If your handheld weapons and mental powers aren’t enough to take out your enemy (and once you get the meteors they should be, but we’re speaking hypothetically here) you can hop into your saucer at any moment during the game and take to the skies. The saucer has your standard Death Ray among three other weapons in addition to an abduction beam and a cloaking device. This reviewer prefers to only use the saucer for carrying large objects long distances and fight with the meteors, but other players may feel differently.
One thing sorely lacking from the original game was multiplayer. This game has same-console co-op, which is fun for a good alien rampage with a buddy and contains PK tennis with a human as a ball (and that’s a lot of fun). There is no structured deathmatch, but a good imagination could come up with a way to do any gametype.
Destroy Some Humans! 2
The game isn’t all fire and brimstone, unfortunately. You’ll spend a lot of time talking to people such as Orthopox, the British secret agent Ponsonby, and the Soviet femme fatale sidekick, Natalya. The conversations branch off, with you controlling Crypto’s side. More often than not an option is “hit on ______” or “mock ______” to the point that later in the game, the options become things like “Mock Pox For The Umpteenth Time” and such.
It’s a good thing dialogue is entertaining because there’s quite a bit. In fact, one of the major flaws in the game is compared to last time, there’s not a whole lot of destroying of all humans (a fact Crypto even remarks upon - there is no fourth wall in this game). You do more errand missions than mass destroying of all humans and yet another thing, later in the game which I won’t spoil, takes further away from the theme of the game.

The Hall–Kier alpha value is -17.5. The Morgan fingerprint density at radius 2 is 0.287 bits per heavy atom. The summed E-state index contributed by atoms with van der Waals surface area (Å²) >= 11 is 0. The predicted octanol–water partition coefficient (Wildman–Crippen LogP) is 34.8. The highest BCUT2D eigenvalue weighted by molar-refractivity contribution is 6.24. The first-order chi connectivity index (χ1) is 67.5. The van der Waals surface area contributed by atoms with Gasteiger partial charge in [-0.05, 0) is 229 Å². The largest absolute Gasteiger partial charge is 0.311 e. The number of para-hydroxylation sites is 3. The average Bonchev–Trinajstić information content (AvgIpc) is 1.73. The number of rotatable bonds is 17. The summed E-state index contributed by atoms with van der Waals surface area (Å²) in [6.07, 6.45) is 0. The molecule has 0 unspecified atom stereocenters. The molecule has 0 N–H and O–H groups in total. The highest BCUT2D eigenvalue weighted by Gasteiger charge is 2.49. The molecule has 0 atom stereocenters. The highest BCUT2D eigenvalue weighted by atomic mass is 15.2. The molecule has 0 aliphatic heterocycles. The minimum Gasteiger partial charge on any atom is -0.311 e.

The graphics are passable but by no means amazing. From far off in your saucer, textures are bland. Also, there are not enough character models. Sometimes you’ll pass by a hippie walking next to the same identical hippie, and it’s not a good thing. However, in open-world games, you don’t expect amazing graphics because of all the system has to process, and it doesn’t detract much from the overall experience.
Sound, on other hand, is pretty top-notch. Crypto’s voice actor fills his space boots perfectly. Orthopox is voiced by Richard Steven Horvitz, who is one of the best alien voice actors ever (a little Invader ZIM anyone?) The game also features vocal tracks, ranging from stereotypical 60’s pop to J-Pop, which fit in nicely with the already well-definted atmosphere.
One last detractor from this game is its glitchiness: it’s only happened once so far, but a glitch has prevented me from completing a mission and I had to restart from scratch, which should never happen in a game. However, game-imparing glitches won’t happen often, and it’s not a lot to worry about.
So is it as good as Destroy All Humans!? No, actually. The plot reaches its high point in the hours leading up to the final mission and then falls flat with the game’s ending, which doesn’t even come up to the toenails of the “omgomgomg gotta have the next one now” feeling I was left with last year. Was the ending funny? Yes. Did it inspire mad passion for Destroy All Humans! 3? No. However, this and the game’s other flaws shouldn’t discourage a purchase should you be a huge fan of the original, though I will suggest a rental first.
Final Score: 7 out of 10 - Above Average (how do we rate games?)